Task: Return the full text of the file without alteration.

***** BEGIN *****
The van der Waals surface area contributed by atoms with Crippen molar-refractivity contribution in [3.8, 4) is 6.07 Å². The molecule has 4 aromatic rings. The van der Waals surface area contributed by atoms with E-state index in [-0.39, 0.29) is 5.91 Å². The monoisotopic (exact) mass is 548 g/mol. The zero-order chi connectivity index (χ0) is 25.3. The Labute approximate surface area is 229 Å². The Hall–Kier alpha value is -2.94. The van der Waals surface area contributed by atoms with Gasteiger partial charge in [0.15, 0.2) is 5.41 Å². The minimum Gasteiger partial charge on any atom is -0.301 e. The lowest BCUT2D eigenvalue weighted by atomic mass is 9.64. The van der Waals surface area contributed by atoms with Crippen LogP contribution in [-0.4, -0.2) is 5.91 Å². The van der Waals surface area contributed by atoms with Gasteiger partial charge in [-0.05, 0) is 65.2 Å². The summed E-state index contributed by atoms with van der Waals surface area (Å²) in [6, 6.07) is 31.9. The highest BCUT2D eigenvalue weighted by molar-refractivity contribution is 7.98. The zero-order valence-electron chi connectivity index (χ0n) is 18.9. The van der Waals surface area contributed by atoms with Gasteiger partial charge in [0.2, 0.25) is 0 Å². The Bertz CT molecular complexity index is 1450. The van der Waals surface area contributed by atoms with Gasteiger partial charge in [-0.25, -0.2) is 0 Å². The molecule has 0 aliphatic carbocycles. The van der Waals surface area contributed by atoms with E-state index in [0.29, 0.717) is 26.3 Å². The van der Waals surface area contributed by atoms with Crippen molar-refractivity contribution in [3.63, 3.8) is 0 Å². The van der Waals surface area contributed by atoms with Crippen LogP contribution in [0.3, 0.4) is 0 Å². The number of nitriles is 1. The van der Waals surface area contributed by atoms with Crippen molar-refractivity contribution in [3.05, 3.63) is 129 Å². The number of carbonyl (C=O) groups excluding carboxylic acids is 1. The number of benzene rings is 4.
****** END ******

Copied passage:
The van der Waals surface area contributed by atoms with Crippen molar-refractivity contribution in [3.8, 4) is 6.07 Å². The molecule has 4 aromatic rings. The van der Waals surface area contributed by atoms with E-state index in [-0.39, 0.29) is 5.91 Å². The monoisotopic (exact) mass is 548 g/mol. The zero-order chi connectivity index (χ0) is 25.3. The Labute approximate surface area is 229 Å². The Hall–Kier alpha value is -2.94. The van der Waals surface area contributed by atoms with Gasteiger partial charge in [0.15, 0.2) is 5.41 Å². The minimum Gasteiger partial charge on any atom is -0.301 e. The lowest BCUT2D eigenvalue weighted by atomic mass is 9.64. The van der Waals surface area contributed by atoms with Crippen LogP contribution in [-0.4, -0.2) is 5.91 Å². The van der Waals surface area contributed by atoms with Gasteiger partial charge in [-0.05, 0) is 65.2 Å². The summed E-state index contributed by atoms with van der Waals surface area (Å²) in [6, 6.07) is 31.9. The highest BCUT2D eigenvalue weighted by molar-refractivity contribution is 7.98. The zero-order valence-electron chi connectivity index (χ0n) is 18.9. The van der Waals surface area contributed by atoms with Gasteiger partial charge in [0.2, 0.25) is 0 Å². The Bertz CT molecular complexity index is 1450. The van der Waals surface area contributed by atoms with Gasteiger partial charge in [-0.25, -0.2) is 0 Å². The molecule has 0 aliphatic carbocycles. The van der Waals surface area contributed by atoms with E-state index in [0.29, 0.717) is 26.3 Å². The van der Waals surface area contributed by atoms with Crippen molar-refractivity contribution in [3.63, 3.8) is 0 Å². The van der Waals surface area contributed by atoms with Crippen LogP contribution in [0.3, 0.4) is 0 Å². The number of nitriles is 1. The van der Waals surface area contributed by atoms with Crippen molar-refractivity contribution in [3.05, 3.63) is 129 Å². The number of carbonyl (C=O) groups excluding carboxylic acids is 1. The number of benzene rings is 4.